In reading through the Queensland Coroner’s investigation into the deaths of three insulation installers, one is struck by how a series of cascading mistakes led to tragic consequences.
Differing circumstances of the deaths
Firstly, what has been missed in much of the reportage is that the circumstances of each death were quite different.
While it makes for great television having a grieving family on the 7.30 Report say they want Kevin Rudd to disappear, if we are to avoid such mistakes in the future we need to look a lot deeper than simply blaming Rudd.
Two of the people who died, Matthew Fuller and Mitchell Sweeney, were electrocuted as a result of putting a metal staple through an electrical cable, which then made the foil insulation they were working on electrically live. However there were major differences surrounding these two deaths.
Matthew had barely commenced working, had not received any real training, and was not being supervised by anyone at the time of his death. His employers were well aware of the danger that staples could pierce electrical cables leading to electrocution and death.
He may have been warned to avoid putting staples through electrical cables. But it seems likely the fatal consequences of doing this were not adequately explained and little was done to minimise the risks of this occurring (for example by not using metal staples as a bare minimum).
Considering the inadequate training and supervision, his death was a mistake waiting to happen.
Mitchell’s death took place after Matthew’s.
Mitchell had completed insulation installation training and had been installing insulation for some time. As a consequence of Matthew’s death, Mitchell had been told to not use metal staples by his employer, and had also been provided with a plastic fixings stapler, which he was instructed to use. He was also instructed about switching off power to the house.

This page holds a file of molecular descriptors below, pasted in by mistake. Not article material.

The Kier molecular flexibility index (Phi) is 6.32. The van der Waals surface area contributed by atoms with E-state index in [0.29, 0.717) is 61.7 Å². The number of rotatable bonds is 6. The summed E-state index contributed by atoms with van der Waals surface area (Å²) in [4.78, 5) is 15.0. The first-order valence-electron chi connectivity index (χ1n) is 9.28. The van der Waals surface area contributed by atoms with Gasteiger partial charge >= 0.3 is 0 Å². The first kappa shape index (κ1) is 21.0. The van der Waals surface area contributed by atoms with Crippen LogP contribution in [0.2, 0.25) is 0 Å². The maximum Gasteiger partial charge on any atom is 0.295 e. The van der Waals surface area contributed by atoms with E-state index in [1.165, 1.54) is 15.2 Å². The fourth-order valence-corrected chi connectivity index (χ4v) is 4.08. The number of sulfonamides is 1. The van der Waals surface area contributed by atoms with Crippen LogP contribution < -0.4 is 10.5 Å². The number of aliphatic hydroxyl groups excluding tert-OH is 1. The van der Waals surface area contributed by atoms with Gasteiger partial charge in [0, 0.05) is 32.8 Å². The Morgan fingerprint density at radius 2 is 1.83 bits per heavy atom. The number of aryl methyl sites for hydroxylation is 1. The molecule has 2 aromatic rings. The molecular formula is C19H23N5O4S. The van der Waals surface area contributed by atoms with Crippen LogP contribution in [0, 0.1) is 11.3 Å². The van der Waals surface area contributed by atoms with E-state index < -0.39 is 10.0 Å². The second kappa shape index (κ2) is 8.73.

In spite of this Mitchell chose to use metal staples and did not attempt to switch off the power supply.
The third person who died was Rueben Barnes, who was installing insulation batts, not foil. According to the Coroner, Rueben Barnes, like Matthew, had inadequate training. Also the Coroner felt the level of supervision provided was “lax”, even though the supervisor was at least on site.
Yet according to the Coroner’s report:
“It is unlikely these inadequacies directly contributed to Rueben’s death. He was killed by a hidden trap created by another tradesman [who had pieced an electrical wire with a metal screw which had electrified a metal batten in the roof].. before the job in which Rueben was engaged.”
The supervisor of Rueben had checked the power board and assumed a circuit breaker would flick-off to prevent an electrocution. Unfortunately the electrical wire that was pierced was not connected to the circuit breaker.
So what can be learnt from this?
The stand-out lesson is never assume that other people will do the right thing and to design around this reality of life.